An application of a parametric transducer to measure acoustic

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An application of a parametric transducer to measure acoustic

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This is a repository copy of An application of a parametric transducer to measure acoustic absorption of a living green wall. White Rose Research Online URL for this paper: Version: Accepted Version
Article: Romanova, A., Horoshenkov, K.V. and Hurrell, A. (2019) An application of a parametric transducer to measure acoustic absorption of a living green wall. Applied Acoustics, 145. pp. 89-97. ISSN 0003-682X
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1 An application of a parametric transducer to measure acoustic absorption 2 of a living green wall
3 Anna Romanova, Engineering & Science, University of Greenwich, Chatham, ME4 4TB, UK 4 Kirill V. Horoshenkov and Alistair Hurrell, Mechanical Engineering, University of Sheffield, 5 Sheffield, S1 3JD, UK 6 7 ABSTRACT 8 This work reports on a new method to measure the absorption coefficient of a Living Green 9 Wall (LGW) in-situ. A highly directional parametric transducer and acoustic intensity probe 10 are used to make this method robust against background noise and unwanted reflections. This 11 method is tested under controlled laboratory conditions and in-situ on a real green wall. The 12 methods is compared favourably against impedance tube data obtained for porous media which 13 properties are relatively easy to measure using a standard laboratory setup. The new method is 14 an alternative to the ISO354-2003 and CEN/TS 1793-5:2016 standard methods to measure 15 acoustic absorption of materials. 16 17 Keywords: urban noise, Living Green Wall (LGW), living plants, green wall, acoustic 18 absorption, acoustic measurement, parametric sound. 19 20 1. Introduction 21 There has been strong evidence that some living plants (foliage) are able to absorb a 22 considerable proportion of the energy in the incident sound wave. Some of this evidence were 23 obtained through the standard laboratory experiment [1], some were derived through the 24 application of a model (e.g. [2, 3]) and some were collected in-situ [4]. However, there is still 25 no valid theoretical model which is based on clear physics and which can explain the observed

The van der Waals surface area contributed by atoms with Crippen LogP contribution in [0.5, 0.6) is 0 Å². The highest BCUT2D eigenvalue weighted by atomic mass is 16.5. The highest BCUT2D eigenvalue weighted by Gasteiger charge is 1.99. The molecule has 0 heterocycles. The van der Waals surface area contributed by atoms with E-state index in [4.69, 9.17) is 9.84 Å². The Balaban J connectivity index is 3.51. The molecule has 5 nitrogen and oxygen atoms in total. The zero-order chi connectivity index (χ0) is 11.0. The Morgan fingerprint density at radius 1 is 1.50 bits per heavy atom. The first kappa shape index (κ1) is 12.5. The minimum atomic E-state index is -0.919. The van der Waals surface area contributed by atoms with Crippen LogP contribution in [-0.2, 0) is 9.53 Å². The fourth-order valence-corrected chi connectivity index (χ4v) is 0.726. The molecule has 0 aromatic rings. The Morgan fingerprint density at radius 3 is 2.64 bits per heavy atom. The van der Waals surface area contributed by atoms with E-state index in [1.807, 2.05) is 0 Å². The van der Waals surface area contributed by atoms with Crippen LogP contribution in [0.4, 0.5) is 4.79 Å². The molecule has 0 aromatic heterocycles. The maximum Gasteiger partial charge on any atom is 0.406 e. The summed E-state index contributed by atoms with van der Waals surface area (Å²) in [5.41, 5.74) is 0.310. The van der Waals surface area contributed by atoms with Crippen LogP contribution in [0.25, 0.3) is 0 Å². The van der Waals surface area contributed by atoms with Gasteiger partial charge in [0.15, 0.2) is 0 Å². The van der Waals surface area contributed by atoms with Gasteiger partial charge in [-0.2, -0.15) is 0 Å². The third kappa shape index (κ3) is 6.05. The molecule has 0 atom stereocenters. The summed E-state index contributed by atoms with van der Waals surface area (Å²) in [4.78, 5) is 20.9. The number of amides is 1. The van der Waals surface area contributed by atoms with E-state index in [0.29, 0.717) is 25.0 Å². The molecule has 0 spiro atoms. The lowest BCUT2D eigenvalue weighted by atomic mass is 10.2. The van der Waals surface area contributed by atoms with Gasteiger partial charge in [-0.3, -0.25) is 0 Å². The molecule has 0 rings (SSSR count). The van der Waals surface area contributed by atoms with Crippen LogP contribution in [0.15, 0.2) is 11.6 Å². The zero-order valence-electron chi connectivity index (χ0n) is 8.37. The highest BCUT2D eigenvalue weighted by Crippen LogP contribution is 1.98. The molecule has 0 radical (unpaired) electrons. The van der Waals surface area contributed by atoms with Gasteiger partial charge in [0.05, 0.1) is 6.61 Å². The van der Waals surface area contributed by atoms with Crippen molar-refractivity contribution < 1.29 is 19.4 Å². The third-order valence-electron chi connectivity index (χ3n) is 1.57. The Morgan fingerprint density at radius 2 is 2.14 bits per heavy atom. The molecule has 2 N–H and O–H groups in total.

26 absorption spectra in a sufficiently broad frequency range. The evidence assembled so far 27 suggest that three main mechanisms are responsible for the absorption of sound by living 28 plants. In the lower part of the audible frequency range (e.g. below 100-400 Hz) the thermal 29 dissipation mechanisms are important [5]. In the medium frequency (e.g. 400-2000 Hz) where 30 the acoustic wavelength is still much larger that the characteristic leaf dimension (e.g. 15 - 250 31 mm for typical plants [3]) the viscous dissipation is the prime absorption mechanism [2, 6]. In 32 the higher frequency range (e.g. above 1-2 kHz) where the acoustic wavelength becomes 33 comparable or smaller than the characteristic leaf dimension, the leaf vibration and multiple 34 scattering begin to contribute to the dissipation of the energy in the incident sound wave [3, 6]. 35 One obstacle to the development of a unified model for sound propagation through foliage is 36 the lack of reliable experimental data on the acoustic reflection/absorption coefficient spectra 37 for a representative range of acoustic frequencies and angles of incidence. These data can then 38 be related to the morphological characteristics of plants which can be directly measured so that 39 a robust model can be developed and tested through a reliable experiment. An apparent lack of 40 data on the acoustic reflection/absorption coefficient spectra for plants can be explained by the 41 difficulties in measuring the absorption by plants in the laboratory or in-situ. This difficulty in 42 laboratory conditions relates to the standard ISO 354 test [7] that requires 10 m2 area of living 43 plant or LGW specimen transported and installed in a reverberation chamber which is a rather 44 cumbersome and expensive procedure. The alternative, ISO 10534-2 test [8] does not allow for 45 a large enough LGW specimen to be tested in a broad enough frequency range. The difficulty 46 of measuring the absorption of LGW or individual living plants in-situ is a lack of reliable 47 standard methods for measuring the absorption of complex surface geometries such as plants 48 and the strong influence of the ground from which these plants are grown. The BS 1793-5:2016 49 [9] method relies on an omni-directional source and microphones. As a result, it suffers from 50 the interference between the sound reflected from the LGW, its edges and the ground. It is also